There are so many things that we read in the Bible that are difficult to stomach. The obvious things to say when that happens are:
- If it is the truth, it doesn't matter how you feel about it; and
- God is God, and he is the one who gets to decide what is true and what is good. Get over it.
However, I think more can be said about why it is actually not just necessary but also good to swallow what the Bible says, even if we don't like the way it tastes.
1. Not a Stepford God
Firstly, it is an indication that we are dealing with an independent person. And a new personal relationship with our Heavenly Father is what makes the Gospel attractive. Tim Keller says this better than anyone I have read:
“If you don’t trust the Bible enough to let it challenge and correct your thinking, how could you ever have a personal relationship with God? In any truly personal relationship, the other person has to be able to contradict you.
“For example, if a wife is not allowed to contradict her husband, they won’t have an intimate relationship. Remember the (two!) movies The Stepford Wives? The husbands of Stepford, Connecticut, decide to have their wives turned into robots who never cross the wills of their husbands. A Stepford wife was wonderfully compliant and beautiful, but no one would describe such a marriage as intimate or personal.
“Now, what happens if you eliminate anything from the Bible that offends your sensibility and crosses your will? If you pick and choose what you want to believe and reject the rest, how will you ever have a God who can contradict you? You won’t! You’ll have a Stepford God! A God, essentially, of your own making, and not a God with whom you can have a relationship and genuine interaction.
“Only if your God can say things that outrage you and make you struggle (as in a real friendship or marriage!) will you know that you have gotten hold of a real God and not a figment of your imagination.
(Tim Keller, The Reason for God, pages 113-114)
2. True Truth
Secondly, as Keller mentions in that final paragraph, it is also an indication that we have come up against true truth. In his brilliant address, The Weight of Glory says the same thing:
The natural appeal of [the imagery of 'glory'] is to me, at first, very small. At first sight it chills, rather than awakes, my desire. And that is just what I ought to expect. If Christianity could tell me no more of the far-off land than my own temperament led me to surmise already, then Christianity would be no higher than myself. If it has more to give me, I must expect it to be less immediately attractive than “my own stuff.” ... If our religion is something objective, then we must never avert our eyes from those elements in it which seem puzzling or repellent; for it will be precisely the puzzling or the repellent which conceals what we do not yet know and need to know.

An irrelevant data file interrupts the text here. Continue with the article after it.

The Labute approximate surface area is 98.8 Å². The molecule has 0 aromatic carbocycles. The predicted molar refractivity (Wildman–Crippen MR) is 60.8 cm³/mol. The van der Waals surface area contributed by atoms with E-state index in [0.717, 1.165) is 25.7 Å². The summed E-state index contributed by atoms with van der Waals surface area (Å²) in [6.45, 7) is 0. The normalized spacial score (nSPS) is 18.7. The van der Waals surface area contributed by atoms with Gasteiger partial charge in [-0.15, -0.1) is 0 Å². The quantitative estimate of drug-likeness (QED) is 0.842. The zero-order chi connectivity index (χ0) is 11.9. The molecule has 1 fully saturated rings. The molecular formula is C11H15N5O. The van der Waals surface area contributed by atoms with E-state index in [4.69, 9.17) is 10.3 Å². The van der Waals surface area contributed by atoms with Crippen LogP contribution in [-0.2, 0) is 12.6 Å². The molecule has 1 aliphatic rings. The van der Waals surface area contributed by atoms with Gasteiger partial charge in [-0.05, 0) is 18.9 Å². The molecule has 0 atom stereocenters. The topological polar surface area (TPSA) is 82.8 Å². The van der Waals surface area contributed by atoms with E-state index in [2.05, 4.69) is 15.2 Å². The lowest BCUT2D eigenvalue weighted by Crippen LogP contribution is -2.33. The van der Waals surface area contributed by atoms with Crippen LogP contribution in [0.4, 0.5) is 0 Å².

3. The way to find new vistas we could not conceive
Thirdly, we trust God from experience and his promises that if we go through accepting these difficult truths we will find that actually it opens up even more beautiful and awe-inspiring vistas than we would otherwise have seen. Lewis, having taken us on just that journey in The Weight of Glory, explains how pushing through his initial distaste with the concept of glory led him to discover something that is richer and more satisfying than if he had just rejected it out of hand:
If I had rejected the authoritative and scriptural image of glory and stuck obstinately to the vague desire which was, at the outset, my only pointer to heaven, I could have seen no connexion at all between that desire and the Christian promise. But now, having followed up what seemed puzzling and repellent in the sacred books, I find, to my great surprise, looking back, that the connexion is perfectly clear. Glory, as Christianity teaches me to hope for it, turns out to satisfy my original desire and indeed to reveal an element in that desire which I had not noticed. By ceasing for a moment to consider my own wants I have begun to learn better what I really wanted.
Today I have listened to Rob Bell quizzing Adrian Warnock whether he is happy with the idea of God condemning people to hell. The doctrine is difficult for both to swallow, but Adrian Warnock choses to swallow and Rob Bell doesn't.
But I have also listened to Jack Miller, saying "cheer up, you're a lot worse off than you think." Original sin is a difficult doctrine for many to swallow, but Jack Miller movingly shows how it is only through fully absorbing it that we find freedom and adoption.
Finally, I would say - bring your concerns and questions to God. Wrestle with him, but with the hope that he and not you will prevail.